Understanding Defensive Health Behavior: Evidence from Pollution Masks in Delhi
Last registered on October 29, 2018

Pre-Trial

Trial Information
General Information
Title
Understanding Defensive Health Behavior: Evidence from Pollution Masks in Delhi
RCT ID
AEARCTR-0003428
Initial registration date
October 27, 2018
Last updated
October 29, 2018 5:14 PM EDT
Location(s)

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Primary Investigator
Affiliation
University of Chicago
Other Primary Investigator(s)
PI Affiliation
University of Chicago
PI Affiliation
University of British Columbia
PI Affiliation
University of Chicago
Additional Trial Information
Status
In development
Start date
2018-10-27
End date
2020-02-28
Secondary IDs
Abstract
We study the effects of distributing free pollution masks on short-term health outcomes in slums in Delhi. We also investigate what drives the take-up of pollution masks across slum residents and rickshaw drivers, using experimental variation in prices and information and exogenous variation in local pollution levels. In addition, we explore how social costs and network effects influence demand. Finally, we use data on the demand for pollution masks to estimate the willingness-to-pay for clean air in Delhi.
External Link(s)
Registration Citation
Citation
Baylis, Patrick et al. 2018. "Understanding Defensive Health Behavior: Evidence from Pollution Masks in Delhi." AEA RCT Registry. October 29. https://www.socialscienceregistry.org/trials/3428/history/36414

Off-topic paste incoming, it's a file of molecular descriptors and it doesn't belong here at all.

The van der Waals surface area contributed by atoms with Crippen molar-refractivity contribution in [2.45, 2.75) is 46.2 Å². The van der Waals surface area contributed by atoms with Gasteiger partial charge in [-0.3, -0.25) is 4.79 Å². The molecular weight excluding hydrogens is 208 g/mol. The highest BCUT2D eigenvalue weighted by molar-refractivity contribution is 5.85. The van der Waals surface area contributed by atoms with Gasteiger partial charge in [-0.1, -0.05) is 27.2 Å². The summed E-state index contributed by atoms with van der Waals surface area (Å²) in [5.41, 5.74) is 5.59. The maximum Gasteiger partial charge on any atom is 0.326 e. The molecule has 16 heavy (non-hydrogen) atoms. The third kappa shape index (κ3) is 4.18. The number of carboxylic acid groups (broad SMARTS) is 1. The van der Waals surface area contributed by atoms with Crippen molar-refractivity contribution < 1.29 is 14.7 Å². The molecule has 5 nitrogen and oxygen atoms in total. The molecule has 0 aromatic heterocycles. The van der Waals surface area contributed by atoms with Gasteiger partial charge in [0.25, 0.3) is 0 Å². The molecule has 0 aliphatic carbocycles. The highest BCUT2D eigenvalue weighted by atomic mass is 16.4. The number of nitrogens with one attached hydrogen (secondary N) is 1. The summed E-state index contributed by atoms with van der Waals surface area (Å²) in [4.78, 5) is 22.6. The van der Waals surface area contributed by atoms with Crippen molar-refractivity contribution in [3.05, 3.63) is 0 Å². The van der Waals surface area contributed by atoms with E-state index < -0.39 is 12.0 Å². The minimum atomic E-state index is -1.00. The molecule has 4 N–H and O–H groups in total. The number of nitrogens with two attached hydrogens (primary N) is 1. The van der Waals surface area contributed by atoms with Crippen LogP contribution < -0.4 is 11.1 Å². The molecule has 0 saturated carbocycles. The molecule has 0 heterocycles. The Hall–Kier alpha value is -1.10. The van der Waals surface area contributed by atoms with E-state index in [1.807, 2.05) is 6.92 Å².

Experimental Details
Interventions
Intervention(s)
Intervention Start Date
2018-10-27
Intervention End Date
2020-02-28
Primary Outcomes
Primary Outcomes (end points)
pollution-related health symptoms/biometrics, demand for pollution masks, usage of pollution masks, wages
Primary Outcomes (explanation)
Secondary Outcomes
Secondary Outcomes (end points)
Secondary Outcomes (explanation)
Experimental Design
Experimental Design
randomly vary price, information, social costs, and effectiveness, to evaluate demand and estimate impacts of masks.
Experimental Design Details
Not available
Randomization Method
spatial randomization on computer is done using lat-longs of slum centroids and subway stations.
Randomization Unit
individual
Was the treatment clustered?
Yes
Experiment Characteristics
Sample size: planned number of clusters
we define neighborhoods using government given list of slums. we then draw several 100m circles around each neighborhood center, and use k-means clustering to group these circles into regions. we sample from these circles, balancing on regions and weeks of our study

we treat each subway station as a circle, and sample based on subway traffic volume
Sample size: planned number of observations
3,000 individuals
Sample size (or number of clusters) by treatment arms
Phase 1 circles:
Control, no info: 48
Control, info: 24
Placebo, no info: 24
Free, no info: 24
Free, info: 48
T10, no info: 24
T10, info: 24
T30, no info: 24
T30, info: 24
T50, no info: 24
T50, info: 24

Phase 2: (pending)
Minimum detectable effect size for main outcomes (accounting for sample design and clustering)
Supporting Documents and Materials

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IRB
INSTITUTIONAL REVIEW BOARDS (IRBs)
IRB Name
AURA IRB (University of Chicago)
IRB Approval Date
2018-10-26
IRB Approval Number
IRB18-1464
Analysis Plan

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